America's Homer

A new exhibit celebrates the painter who captured his nation's expansive, self-reliant character.

Art Review

July 02, 2005|By Glenn McNatt | Glenn McNatt,SUN ART CRITIC

Winslow Homer was that peculiarly American, authentic type of genius -- self-taught, eccentric, reclusive, proudly nonconformist and fiercely independent. If he hadn't become the most important American painter of the 19th century, he might well have made his mark as an inventor or a best-selling novelist like Edison or Twain, whose expansive visions of the country matched his own.

Along with Thomas Eakins, the other towering figure of 19th-century American art, Homer painted in a closely observed, realist style in service of uniquely American subjects; his homespun scenes of Civil War soldiers in camp, children at play, farmers and fishermen could never be mistaken for those of any European artist. He painted plain people in a plain style that was nevertheless highly expressive of the affection he felt for his countrymen.

Homer's productive career was longer than that of Eakins, and his artistic development continued right up until his death in 1910. Today, he is best known for the dramatic New England seascapes and brilliant watercolors he painted during the final third of his life. But he also had done important work before he packed up his New York studio in the 1880s and moved to the tiny fishing village of Prout's Neck on Maine's rocky coast, where he would remain for the rest of his life.

The National Gallery of Art's exhibition of Homer's paintings, drawings, prints and watercolors that opens tomorrow doesn't really add much new to what is known of Homer's life and work; it's more like a refresher course a decade after the museum's major retrospective of his work in 1995. But it covers all the important phases of Homer's long career -- and in concentrated form, which makes its contours all the more clear.

Homer was born in Boston, the second son of a father who had prospered in the import business and a mother who was a gifted amateur watercolorist. No doubt Homer's love of the sea in general and of art in particular stemmed in part from these early parental influences.

His older brother attended Harvard College and Homer was expected to follow in his footsteps. But by the time his turn came, the family's fortunes had faltered. So his father apprenticed him to a Boston lithography firm, where Homer spent two years drawing mostly humorous sheet music covers and other comic caricatures.

Other than a few drawing lessons after he moved to New York in 1857, this seems to have been the extent of Homer's formal art education. Everything else -- painting, print-making, watercolor -- he taught himself. He set up a studio on Washington Square and sold his work to major publications like Harper's Weekly.

When the Civil War broke out in 1861, Harper's commissioned him to illustrate army life at the front. The drawings Homer sent back were turned into wood-block prints that the paper published alongside its articles. Periodically, Homer returned to New York to create oil paintings from his sketches in the field.

One of his first pictures was a sketch of a Union sniper perched in the branches of a tree waiting to pick off opponents with a telescopic sight. Homer was appalled by the impersonality and anonymity of death in this new kind of war, which he called "the closest thing to murder" he had seen.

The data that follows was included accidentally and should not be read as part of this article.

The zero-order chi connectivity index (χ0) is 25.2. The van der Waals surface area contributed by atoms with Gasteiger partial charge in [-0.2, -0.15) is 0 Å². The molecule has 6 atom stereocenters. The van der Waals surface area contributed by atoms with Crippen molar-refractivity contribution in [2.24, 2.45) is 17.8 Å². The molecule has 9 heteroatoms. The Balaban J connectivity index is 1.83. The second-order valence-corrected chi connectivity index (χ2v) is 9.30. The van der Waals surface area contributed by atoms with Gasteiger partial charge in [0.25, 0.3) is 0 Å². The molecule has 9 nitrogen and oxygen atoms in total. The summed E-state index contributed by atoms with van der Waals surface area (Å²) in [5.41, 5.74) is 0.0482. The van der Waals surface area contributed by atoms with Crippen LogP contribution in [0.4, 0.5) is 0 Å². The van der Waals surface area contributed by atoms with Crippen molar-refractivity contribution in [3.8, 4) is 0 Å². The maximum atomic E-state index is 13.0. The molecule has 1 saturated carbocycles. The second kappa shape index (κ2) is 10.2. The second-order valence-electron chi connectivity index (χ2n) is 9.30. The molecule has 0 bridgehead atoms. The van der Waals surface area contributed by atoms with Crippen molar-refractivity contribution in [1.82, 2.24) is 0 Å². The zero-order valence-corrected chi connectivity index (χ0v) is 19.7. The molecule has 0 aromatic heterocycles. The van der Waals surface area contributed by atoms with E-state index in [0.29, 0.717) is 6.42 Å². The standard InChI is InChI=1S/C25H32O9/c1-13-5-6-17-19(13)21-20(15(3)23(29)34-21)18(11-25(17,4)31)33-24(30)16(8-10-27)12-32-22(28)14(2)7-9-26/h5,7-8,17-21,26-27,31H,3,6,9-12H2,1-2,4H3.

His most important war picture was Prisoners From the Front, which showed three captured Confederate soldiers, a defiant cavalryman, a dejected old man and a callow youth. The painting is remarkable not only for its utter lack of malice toward enemy prisoners but also for the empathy with which they are portrayed.

After the war, Homer turned to happier subjects, mostly genre paintings of genteel domestic life. In the 1870s, he adopted the motif of children playing as a metaphor for a more innocent America before the war.

In Gloucester, a fishing village on the Massachusetts coast north of Boston, he painted one of his best-known works, Breezing Up, which depicts a carefree group of youngsters aboard their sailboat.

He also painted many pictures of women, whom he portrayed as embodiments of grace and refinement (though, oddly, he had no close relationships with women and never married; to anyone who inquired about his feelings toward the opposite sex he invariably replied: "Mind your own business!").

A turning point in his career occurred between 1881 and 1882, during a yearlong stay in the English fishing village of Cullercoats on the northwest coast of England, where he produced dozens of watercolors and drawings of the stoic women left behind on shore when their men went to sea. He gave these figures a monumentality and dignity that expressed a classical sense of calm and grace, but also a bittersweet melancholy that was like a premonition of the ocean's implacable ferocity.

During his stay in Cullercoats he seems to have fastened on the motif of the sea as a symbol of man's eternal struggle against the impersonal and hostile forces of nature. Shortly after his return from England, he left New York for good to settle in Maine.

During this final period, Homer created some of his most characteristic works: dramatic scenes of ocean waves crashing against the rocky shoreline and shimmering watercolors of tropical climes in Florida, Bermuda and the Caribbean isles, where he began spending the winter months from the 1890s on.

The National Gallery show of about 50 works, though relatively modest in scale, offers a sumptuous sampling of the artist's unfolding talent. This is a lovely show, so easy on the eye that anyone can enjoy it both for the beauty of Homer's art and for its hopeful vision of a resilient, self-reliant American character that the artist convinces us is still worth striving for.

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